We often refer to wildlife rangers as stewards of nature and public lands. In a nutshell, they preserve and protect such places. As part of their environmental upkeep and protection roles, they enforce strict park rules and laws. To qualify for a wildlife ranger career, a college degree must be attained to learn the ins and outs of this career track.
Certain colleges have the resources required to develop courageous and skilled leaders that set park regulations to showcase these exquisite locations to the public while keeping conservation efforts in mind.
If you seek to become a wildlife ranger, education is a must. Equally important is for a future professional to be passionate and committed enough to accept roles in all types of municipal, state, or national parks.
Being a wildlife ranger may be the perfect career for you if you enjoy the outdoors and believe it is worth conserving and safeguarding. Ranger positions range from conducting guided tours in state or national parks to working in law enforcement, which means you have numerous opportunities!
College degree programs can lead to this challenging yet fulfilling career that pays well and offers opportunities for climbing the career ladder, depending on education, experience, and tenure.
Will the University You Attend Matter?
Wildlife rangers are generally exposed to hands-on and theoretical education (and work) related to Forestry as a discipline. While Forestry students may choose career paths that align with their skills, they usually find employment in naturist settings where they execute the park’s daily operations or natural environment and help companies comply with environmental laws. Through internships, volunteer opportunities, and professional organizations, students gain insight into these types of careers.
These best colleges offering high-quality education related to wildlife and forestry management set you up for the right careers—wildlife range jobs included.
The Best Colleges for Becoming a Wildlife Ranger
Nestled in a spectacular natural setting, the SUNY-ESF Ranger School is located in the northwest Adirondack Mountains near Wanakena. It offers bachelor’s and Associate in Applied Science (AAS) programs in Environmental and Natural Resource Conservation, Forest Technology, and Land Surveying Technology.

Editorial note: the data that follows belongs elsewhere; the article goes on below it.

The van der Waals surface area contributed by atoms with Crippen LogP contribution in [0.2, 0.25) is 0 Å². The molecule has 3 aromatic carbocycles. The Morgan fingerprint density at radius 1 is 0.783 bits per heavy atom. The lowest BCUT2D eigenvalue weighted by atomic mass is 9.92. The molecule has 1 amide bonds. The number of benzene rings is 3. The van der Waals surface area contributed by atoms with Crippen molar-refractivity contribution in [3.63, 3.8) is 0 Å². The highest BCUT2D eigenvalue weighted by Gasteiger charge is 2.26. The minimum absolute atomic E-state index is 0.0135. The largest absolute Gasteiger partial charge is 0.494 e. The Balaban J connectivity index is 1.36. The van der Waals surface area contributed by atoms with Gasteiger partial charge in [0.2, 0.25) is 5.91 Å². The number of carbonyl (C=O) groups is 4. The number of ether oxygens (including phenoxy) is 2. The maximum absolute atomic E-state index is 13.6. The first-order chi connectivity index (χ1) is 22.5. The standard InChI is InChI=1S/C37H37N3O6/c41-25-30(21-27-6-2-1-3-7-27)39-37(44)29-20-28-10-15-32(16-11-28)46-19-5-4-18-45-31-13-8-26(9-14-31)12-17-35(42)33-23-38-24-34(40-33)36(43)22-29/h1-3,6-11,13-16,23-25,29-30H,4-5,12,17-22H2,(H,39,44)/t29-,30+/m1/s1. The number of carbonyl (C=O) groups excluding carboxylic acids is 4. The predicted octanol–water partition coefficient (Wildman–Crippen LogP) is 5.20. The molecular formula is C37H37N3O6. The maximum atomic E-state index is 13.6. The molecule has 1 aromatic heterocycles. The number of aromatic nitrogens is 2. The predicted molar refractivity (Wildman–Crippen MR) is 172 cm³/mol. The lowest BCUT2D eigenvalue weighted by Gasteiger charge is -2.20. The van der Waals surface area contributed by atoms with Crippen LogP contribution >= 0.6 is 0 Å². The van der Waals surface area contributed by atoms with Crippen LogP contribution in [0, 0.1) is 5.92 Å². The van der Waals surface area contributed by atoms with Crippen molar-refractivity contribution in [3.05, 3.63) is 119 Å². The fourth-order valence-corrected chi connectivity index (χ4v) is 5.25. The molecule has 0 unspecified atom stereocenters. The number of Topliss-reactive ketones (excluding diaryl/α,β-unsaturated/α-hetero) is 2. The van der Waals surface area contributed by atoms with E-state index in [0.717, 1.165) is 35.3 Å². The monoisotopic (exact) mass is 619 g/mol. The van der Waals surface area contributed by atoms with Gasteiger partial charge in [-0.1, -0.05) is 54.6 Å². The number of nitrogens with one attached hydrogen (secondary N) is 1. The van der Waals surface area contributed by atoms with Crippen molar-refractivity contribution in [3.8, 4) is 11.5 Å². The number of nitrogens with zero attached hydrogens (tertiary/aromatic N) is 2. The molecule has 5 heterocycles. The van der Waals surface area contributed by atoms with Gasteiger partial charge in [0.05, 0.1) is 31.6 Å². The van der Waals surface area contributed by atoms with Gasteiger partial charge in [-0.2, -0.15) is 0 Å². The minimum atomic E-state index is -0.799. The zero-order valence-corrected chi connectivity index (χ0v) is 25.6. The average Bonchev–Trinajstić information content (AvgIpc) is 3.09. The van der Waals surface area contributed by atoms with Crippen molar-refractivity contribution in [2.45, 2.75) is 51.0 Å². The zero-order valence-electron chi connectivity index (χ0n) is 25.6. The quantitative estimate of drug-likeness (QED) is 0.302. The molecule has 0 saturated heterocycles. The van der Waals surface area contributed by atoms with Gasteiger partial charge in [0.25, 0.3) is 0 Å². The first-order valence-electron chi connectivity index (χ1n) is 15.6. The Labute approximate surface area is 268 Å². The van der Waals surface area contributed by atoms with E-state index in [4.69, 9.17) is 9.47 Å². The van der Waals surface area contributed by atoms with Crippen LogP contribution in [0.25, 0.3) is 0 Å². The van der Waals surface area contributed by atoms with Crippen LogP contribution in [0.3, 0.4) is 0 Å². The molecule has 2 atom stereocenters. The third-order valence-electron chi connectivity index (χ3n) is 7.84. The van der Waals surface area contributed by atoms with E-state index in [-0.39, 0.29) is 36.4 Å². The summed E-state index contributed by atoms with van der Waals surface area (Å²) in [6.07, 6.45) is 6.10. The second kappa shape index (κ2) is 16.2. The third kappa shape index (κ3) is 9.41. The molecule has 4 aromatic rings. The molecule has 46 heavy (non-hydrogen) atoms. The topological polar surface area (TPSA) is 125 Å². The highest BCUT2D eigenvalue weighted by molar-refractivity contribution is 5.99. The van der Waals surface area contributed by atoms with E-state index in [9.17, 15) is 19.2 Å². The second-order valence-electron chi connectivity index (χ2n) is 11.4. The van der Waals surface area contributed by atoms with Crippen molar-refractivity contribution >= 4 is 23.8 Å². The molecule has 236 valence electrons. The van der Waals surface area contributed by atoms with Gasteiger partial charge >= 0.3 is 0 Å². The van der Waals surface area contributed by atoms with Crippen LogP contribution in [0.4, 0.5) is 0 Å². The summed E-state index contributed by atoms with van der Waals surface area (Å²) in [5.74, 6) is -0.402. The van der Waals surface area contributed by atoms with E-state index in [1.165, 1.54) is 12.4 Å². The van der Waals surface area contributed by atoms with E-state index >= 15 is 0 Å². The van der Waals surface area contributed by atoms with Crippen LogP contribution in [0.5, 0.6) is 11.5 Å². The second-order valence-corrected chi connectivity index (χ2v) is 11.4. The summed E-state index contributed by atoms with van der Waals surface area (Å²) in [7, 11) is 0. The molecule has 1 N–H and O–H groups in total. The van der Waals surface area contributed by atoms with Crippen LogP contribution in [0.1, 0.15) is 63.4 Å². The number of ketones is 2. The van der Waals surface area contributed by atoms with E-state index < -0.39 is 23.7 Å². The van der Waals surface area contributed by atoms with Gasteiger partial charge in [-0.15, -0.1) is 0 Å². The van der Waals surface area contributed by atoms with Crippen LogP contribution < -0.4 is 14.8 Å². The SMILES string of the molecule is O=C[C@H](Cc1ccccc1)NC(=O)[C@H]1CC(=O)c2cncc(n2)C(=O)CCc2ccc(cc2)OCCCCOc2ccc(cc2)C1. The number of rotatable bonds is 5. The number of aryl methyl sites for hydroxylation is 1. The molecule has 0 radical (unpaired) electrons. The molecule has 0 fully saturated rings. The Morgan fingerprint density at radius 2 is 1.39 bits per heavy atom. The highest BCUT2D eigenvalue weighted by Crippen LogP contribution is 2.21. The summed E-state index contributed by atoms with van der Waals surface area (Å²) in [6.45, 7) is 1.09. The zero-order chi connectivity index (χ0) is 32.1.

Ranger School AAS degrees offer a variety of opportunities in forest, natural resources, and surveying technologies. They are also your springboard for a Bachelor of Science degree. After completing their first year of coursework at ESF main campus or a college of their choice, AAS students spend the second year of their program at the Ranger School.
The Bachelor of Science in Environmental Science helps students establish a solid foundation in science and introduce them to the interdisciplinary breadth of environmental science through courses that address geography, physical science, social science, and living environments. Another choice is the Bachelor of Science in Forest Health which includes expertise in several fields, like mycology, plant pathology, ecology, and entomology. They have been providing this training for some time now, but they were only recently merged into a single academic major.
As a gateway to a rewarding forestry career, their forestry program invites you to contribute to the natural world and enjoy outdoor activities for many years to come. Forestry education and research at Northern Arizona University are nationally and internationally recognized. There is no other program in North America with a more diverse faculty. The Society of American Foresters nationally accredits them. Certain states may offer licensure or certification upon completion of this program.
With the world’s largest ponderosa pine forest, Arizona’s highest mountain range, and the red rock country of Sedona, a short drive from Flagstaff, students pursuing forestry degrees benefit from the area’s natural beauty. Their distinguished faculty members are recognized leaders in forestry, and they share their expertise and knowledge with the students.